How to Put Together a Content Marketing Plan & Calendar

Submitted by Chris Hosford on March 12, 2019
Christopher Hosford

In our previous post we established why content marketing is an effective tool for building your brand’s reputation and broadcasting it more widely to give your printing business a big boost. Content marketing is all about communicating with customers in a variety of ways that establishes you as a thought leader through a variety of channels, including blog posts, email, direct mail, social media, and more.

However, none of these tactics will work to your advantage if you’re not organized and consistent. Putting together a content marketing calendar will help establish a regular cadence for your content and ensure you reap the benefits of having a cohesive, consistent message across platforms. Just like an ad campaign of one or two spots followed by long stretches of silence, content that’s delivered sporadically will not be memorable, nor build your reputation as a credible and helpful resource.

In this post we’ll consider how the various content marketing components can work together and help you establish a content marketing plan.

 

Create A Content Marketing Calendar

Your content marketing calendar should track upcoming content topics by date. You can use the published date of each blog post to base your distribution plans around. You’ll also want to have a section of your calendar devoted to generating and tracking related ideas to be rolled out in the future.

The most essential elements of your content marketing calendar will include the following:

  • Date the upcoming piece of content will be published

  • Topic or headline of the content piece

  • The author

  • Status of each blog as it moves through your publishing cycle

  • The manager who handles distribution and promotion

  • How the content will be distributed and when

While using a basic Outlook or Google calendar will get you started, you may want to check out the many tools available to help you better organize and plan your content campaigns. Platforms like BuzzSumo, Klout, Buffer and a number of other similar apps can really help you research, plan, create, and distribute content on social media. Other tips on creating a great editorial calendar are available from the Content Marketing Institute.

 

Use Your Blog as an Anchor

Blogs are written (or sometimes video) posts that appear on your website and related sites, that provide thoughtful, helpful ideas to the people you want to reach. They don’t have to be long (500 to 600 words will do), but they should be compelling and offer ideas that your audience might not be aware of.  

Your blog can act as the centerpiece in the content marketing strategy, where you can test which topics resonate most with your audience and serve as the home base to which you direct interest generated on external platforms. Blogging frequency will depend on your individual resources, but try to shoot for at least one per week.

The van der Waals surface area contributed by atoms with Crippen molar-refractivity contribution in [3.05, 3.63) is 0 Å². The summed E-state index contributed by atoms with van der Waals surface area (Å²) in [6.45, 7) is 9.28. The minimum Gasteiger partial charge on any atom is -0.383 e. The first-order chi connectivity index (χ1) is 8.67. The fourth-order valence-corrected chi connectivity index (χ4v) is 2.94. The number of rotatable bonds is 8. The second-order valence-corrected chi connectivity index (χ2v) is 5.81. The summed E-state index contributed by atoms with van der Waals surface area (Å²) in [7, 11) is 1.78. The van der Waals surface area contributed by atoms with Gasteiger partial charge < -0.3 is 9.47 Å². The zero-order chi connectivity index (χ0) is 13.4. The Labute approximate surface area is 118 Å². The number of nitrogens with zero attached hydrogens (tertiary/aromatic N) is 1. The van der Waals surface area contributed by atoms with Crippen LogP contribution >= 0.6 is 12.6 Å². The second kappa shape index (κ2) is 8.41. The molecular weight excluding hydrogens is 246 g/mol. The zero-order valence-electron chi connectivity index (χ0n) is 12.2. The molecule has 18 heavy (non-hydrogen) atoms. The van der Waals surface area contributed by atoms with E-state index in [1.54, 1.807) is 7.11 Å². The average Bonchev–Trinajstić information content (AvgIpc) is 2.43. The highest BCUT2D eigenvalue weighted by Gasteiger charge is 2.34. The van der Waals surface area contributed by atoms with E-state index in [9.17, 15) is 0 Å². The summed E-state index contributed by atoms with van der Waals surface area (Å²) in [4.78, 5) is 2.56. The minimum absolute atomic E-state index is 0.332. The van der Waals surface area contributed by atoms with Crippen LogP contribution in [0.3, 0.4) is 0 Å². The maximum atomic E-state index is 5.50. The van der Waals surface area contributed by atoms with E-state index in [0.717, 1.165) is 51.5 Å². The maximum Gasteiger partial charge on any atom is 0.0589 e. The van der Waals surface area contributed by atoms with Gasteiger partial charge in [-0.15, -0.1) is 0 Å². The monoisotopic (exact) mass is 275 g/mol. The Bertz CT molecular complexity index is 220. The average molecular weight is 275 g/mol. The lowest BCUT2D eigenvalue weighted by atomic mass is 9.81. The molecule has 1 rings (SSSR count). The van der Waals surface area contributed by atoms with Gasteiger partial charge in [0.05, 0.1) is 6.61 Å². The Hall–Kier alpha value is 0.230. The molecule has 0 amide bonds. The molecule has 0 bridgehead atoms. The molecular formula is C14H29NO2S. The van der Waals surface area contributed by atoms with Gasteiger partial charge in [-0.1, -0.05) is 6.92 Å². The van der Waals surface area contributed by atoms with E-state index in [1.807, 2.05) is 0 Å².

Distributing Your Content

Now that you’ve got your blogs going on a consistent basis, you’ll want to explore ways to distribute them more widely. You want to make sure to alert customers and any other potential readers of their existence. Let’s explore a few ways to do it:

Email marketing. You have your customers’ email addresses, and have probably logged in many from prospects. Now, start distributing notice of each of your new blogs to that list on a regular basis. The hope is that eventually your audience “learns” to come to your blog for information unprompted.

Direct mail. Consider conducting your own direct mail campaign to distribute a physical content marketing piece that complements your blog content. You can also gauge what topics to feature in direct mail campaigns based on which blog posts earned the most attention in the preceding months.

Social media. One of the most effective distribution channels for your content marketing efforts is social media. Which social channel works best for your business will depend on the ones your various target audiences use. While the most popular for business usually include LinkedIn, Facebook, and Twitter, there are numerous alternative channels. Test the readership success of your blogs on a variety of channels, and concentrate on the ones that have high readership, likes, and click-throughs to your other blogs. Consider using a tool like TweetDeck or Hootsuite to automate social media distribution across platforms.

 

However your content marketing plan is structured, the channels you choose to distribute your ideas, and the format of your editorial calendar, remember to start small and measure your successes and failures so you can refine your program.

 

Christopher Hosford is a contributing editor with Target Marketing. He was editor-in-chief of Sales & Marketing Management magazine and East Coast bureau chief with Advertising Age’s BtoB magazine, and has covered all aspects of marketing, advertising and sales, including marketing automation, CRM, content marketing, analytics, search, lead generation, social media, and other cutting-edge marketing topics.